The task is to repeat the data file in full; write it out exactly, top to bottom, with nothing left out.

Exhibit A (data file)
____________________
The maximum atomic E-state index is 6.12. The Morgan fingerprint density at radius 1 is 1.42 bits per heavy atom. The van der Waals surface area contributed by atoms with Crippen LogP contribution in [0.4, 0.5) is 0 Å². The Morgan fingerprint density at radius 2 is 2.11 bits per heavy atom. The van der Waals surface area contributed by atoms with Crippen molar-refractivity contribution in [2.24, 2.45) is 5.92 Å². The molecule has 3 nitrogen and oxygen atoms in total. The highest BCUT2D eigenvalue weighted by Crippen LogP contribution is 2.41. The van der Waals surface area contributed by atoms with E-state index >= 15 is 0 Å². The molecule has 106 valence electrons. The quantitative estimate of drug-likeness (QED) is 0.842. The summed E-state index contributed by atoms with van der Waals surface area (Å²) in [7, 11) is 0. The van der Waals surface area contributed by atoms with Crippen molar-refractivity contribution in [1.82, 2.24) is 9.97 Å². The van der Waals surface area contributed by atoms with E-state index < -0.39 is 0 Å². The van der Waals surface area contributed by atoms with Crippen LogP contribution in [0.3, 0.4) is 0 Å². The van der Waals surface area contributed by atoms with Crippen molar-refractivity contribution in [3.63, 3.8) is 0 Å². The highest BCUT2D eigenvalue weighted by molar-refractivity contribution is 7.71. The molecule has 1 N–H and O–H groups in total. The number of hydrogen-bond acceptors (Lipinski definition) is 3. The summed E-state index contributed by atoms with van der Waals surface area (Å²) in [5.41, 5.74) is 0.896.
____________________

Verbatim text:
The maximum atomic E-state index is 6.12. The Morgan fingerprint density at radius 1 is 1.42 bits per heavy atom. The van der Waals surface area contributed by atoms with Crippen LogP contribution in [0.4, 0.5) is 0 Å². The Morgan fingerprint density at radius 2 is 2.11 bits per heavy atom. The van der Waals surface area contributed by atoms with Crippen molar-refractivity contribution in [2.24, 2.45) is 5.92 Å². The molecule has 3 nitrogen and oxygen atoms in total. The highest BCUT2D eigenvalue weighted by Crippen LogP contribution is 2.41. The van der Waals surface area contributed by atoms with E-state index >= 15 is 0 Å². The molecule has 106 valence electrons. The quantitative estimate of drug-likeness (QED) is 0.842. The summed E-state index contributed by atoms with van der Waals surface area (Å²) in [7, 11) is 0. The van der Waals surface area contributed by atoms with Crippen molar-refractivity contribution in [1.82, 2.24) is 9.97 Å². The van der Waals surface area contributed by atoms with E-state index < -0.39 is 0 Å². The van der Waals surface area contributed by atoms with Crippen LogP contribution in [0.3, 0.4) is 0 Å². The van der Waals surface area contributed by atoms with Crippen molar-refractivity contribution in [3.63, 3.8) is 0 Å². The highest BCUT2D eigenvalue weighted by molar-refractivity contribution is 7.71. The molecule has 1 N–H and O–H groups in total. The number of hydrogen-bond acceptors (Lipinski definition) is 3. The summed E-state index contributed by atoms with van der Waals surface area (Å²) in [5.41, 5.74) is 0.896.